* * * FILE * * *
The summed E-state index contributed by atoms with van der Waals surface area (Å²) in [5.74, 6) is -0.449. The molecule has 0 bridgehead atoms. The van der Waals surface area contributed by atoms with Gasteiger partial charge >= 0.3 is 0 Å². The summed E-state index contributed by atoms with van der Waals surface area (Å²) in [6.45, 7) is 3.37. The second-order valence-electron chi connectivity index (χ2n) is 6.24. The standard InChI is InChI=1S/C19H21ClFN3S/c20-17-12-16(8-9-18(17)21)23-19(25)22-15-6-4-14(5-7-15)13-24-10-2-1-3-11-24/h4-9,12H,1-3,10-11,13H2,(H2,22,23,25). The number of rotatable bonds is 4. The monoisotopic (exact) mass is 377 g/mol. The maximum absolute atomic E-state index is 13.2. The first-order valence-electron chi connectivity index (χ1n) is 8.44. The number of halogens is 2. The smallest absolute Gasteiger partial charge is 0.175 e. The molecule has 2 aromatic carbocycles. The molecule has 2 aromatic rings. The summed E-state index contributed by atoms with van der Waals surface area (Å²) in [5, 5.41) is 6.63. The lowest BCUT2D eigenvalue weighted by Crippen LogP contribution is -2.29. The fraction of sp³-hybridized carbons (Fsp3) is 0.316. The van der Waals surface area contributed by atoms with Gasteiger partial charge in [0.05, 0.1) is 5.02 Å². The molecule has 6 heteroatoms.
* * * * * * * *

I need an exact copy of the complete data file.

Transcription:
The summed E-state index contributed by atoms with van der Waals surface area (Å²) in [5.74, 6) is -0.449. The molecule has 0 bridgehead atoms. The van der Waals surface area contributed by atoms with Gasteiger partial charge >= 0.3 is 0 Å². The summed E-state index contributed by atoms with van der Waals surface area (Å²) in [6.45, 7) is 3.37. The second-order valence-electron chi connectivity index (χ2n) is 6.24. The standard InChI is InChI=1S/C19H21ClFN3S/c20-17-12-16(8-9-18(17)21)23-19(25)22-15-6-4-14(5-7-15)13-24-10-2-1-3-11-24/h4-9,12H,1-3,10-11,13H2,(H2,22,23,25). The number of rotatable bonds is 4. The monoisotopic (exact) mass is 377 g/mol. The maximum absolute atomic E-state index is 13.2. The first-order valence-electron chi connectivity index (χ1n) is 8.44. The number of halogens is 2. The smallest absolute Gasteiger partial charge is 0.175 e. The molecule has 2 aromatic carbocycles. The molecule has 2 aromatic rings. The summed E-state index contributed by atoms with van der Waals surface area (Å²) in [5, 5.41) is 6.63. The lowest BCUT2D eigenvalue weighted by Crippen LogP contribution is -2.29. The fraction of sp³-hybridized carbons (Fsp3) is 0.316. The van der Waals surface area contributed by atoms with Gasteiger partial charge in [0.05, 0.1) is 5.02 Å². The molecule has 6 heteroatoms.